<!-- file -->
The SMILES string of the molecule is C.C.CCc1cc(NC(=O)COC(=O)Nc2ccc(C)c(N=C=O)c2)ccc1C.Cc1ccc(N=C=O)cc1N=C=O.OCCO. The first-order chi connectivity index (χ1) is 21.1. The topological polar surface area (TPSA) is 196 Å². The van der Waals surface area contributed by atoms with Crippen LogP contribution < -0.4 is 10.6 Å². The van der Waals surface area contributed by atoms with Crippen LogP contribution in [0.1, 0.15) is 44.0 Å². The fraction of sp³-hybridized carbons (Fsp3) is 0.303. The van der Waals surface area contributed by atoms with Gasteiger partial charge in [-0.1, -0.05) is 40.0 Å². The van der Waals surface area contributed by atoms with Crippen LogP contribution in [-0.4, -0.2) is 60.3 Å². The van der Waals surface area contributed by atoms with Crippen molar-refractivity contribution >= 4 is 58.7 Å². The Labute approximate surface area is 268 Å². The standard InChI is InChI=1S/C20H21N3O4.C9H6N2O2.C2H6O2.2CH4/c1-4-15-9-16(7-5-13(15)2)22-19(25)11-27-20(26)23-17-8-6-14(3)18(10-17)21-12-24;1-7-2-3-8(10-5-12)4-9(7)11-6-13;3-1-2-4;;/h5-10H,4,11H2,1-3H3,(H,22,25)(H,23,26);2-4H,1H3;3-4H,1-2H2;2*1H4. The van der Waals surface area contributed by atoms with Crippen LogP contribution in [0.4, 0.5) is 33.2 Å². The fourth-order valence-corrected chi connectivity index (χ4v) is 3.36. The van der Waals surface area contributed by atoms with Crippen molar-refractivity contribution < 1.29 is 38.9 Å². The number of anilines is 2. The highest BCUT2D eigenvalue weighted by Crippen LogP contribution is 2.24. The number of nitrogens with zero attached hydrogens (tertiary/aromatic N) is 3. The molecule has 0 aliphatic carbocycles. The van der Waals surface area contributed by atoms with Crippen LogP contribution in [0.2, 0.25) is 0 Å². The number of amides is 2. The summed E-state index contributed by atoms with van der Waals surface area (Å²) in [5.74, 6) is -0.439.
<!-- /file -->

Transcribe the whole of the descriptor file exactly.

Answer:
The SMILES string of the molecule is C.C.CCc1cc(NC(=O)COC(=O)Nc2ccc(C)c(N=C=O)c2)ccc1C.Cc1ccc(N=C=O)cc1N=C=O.OCCO. The first-order chi connectivity index (χ1) is 21.1. The topological polar surface area (TPSA) is 196 Å². The van der Waals surface area contributed by atoms with Crippen LogP contribution < -0.4 is 10.6 Å². The van der Waals surface area contributed by atoms with Crippen LogP contribution in [0.1, 0.15) is 44.0 Å². The fraction of sp³-hybridized carbons (Fsp3) is 0.303. The van der Waals surface area contributed by atoms with Gasteiger partial charge in [-0.1, -0.05) is 40.0 Å². The van der Waals surface area contributed by atoms with Crippen LogP contribution in [-0.4, -0.2) is 60.3 Å². The van der Waals surface area contributed by atoms with Crippen molar-refractivity contribution >= 4 is 58.7 Å². The Labute approximate surface area is 268 Å². The standard InChI is InChI=1S/C20H21N3O4.C9H6N2O2.C2H6O2.2CH4/c1-4-15-9-16(7-5-13(15)2)22-19(25)11-27-20(26)23-17-8-6-14(3)18(10-17)21-12-24;1-7-2-3-8(10-5-12)4-9(7)11-6-13;3-1-2-4;;/h5-10H,4,11H2,1-3H3,(H,22,25)(H,23,26);2-4H,1H3;3-4H,1-2H2;2*1H4. The van der Waals surface area contributed by atoms with Crippen LogP contribution in [0.4, 0.5) is 33.2 Å². The fourth-order valence-corrected chi connectivity index (χ4v) is 3.36. The van der Waals surface area contributed by atoms with Crippen molar-refractivity contribution < 1.29 is 38.9 Å². The number of anilines is 2. The highest BCUT2D eigenvalue weighted by Crippen LogP contribution is 2.24. The number of nitrogens with zero attached hydrogens (tertiary/aromatic N) is 3. The molecule has 0 aliphatic carbocycles. The van der Waals surface area contributed by atoms with Crippen LogP contribution in [0.2, 0.25) is 0 Å². The number of amides is 2. The summed E-state index contributed by atoms with van der Waals surface area (Å²) in [5.74, 6) is -0.439.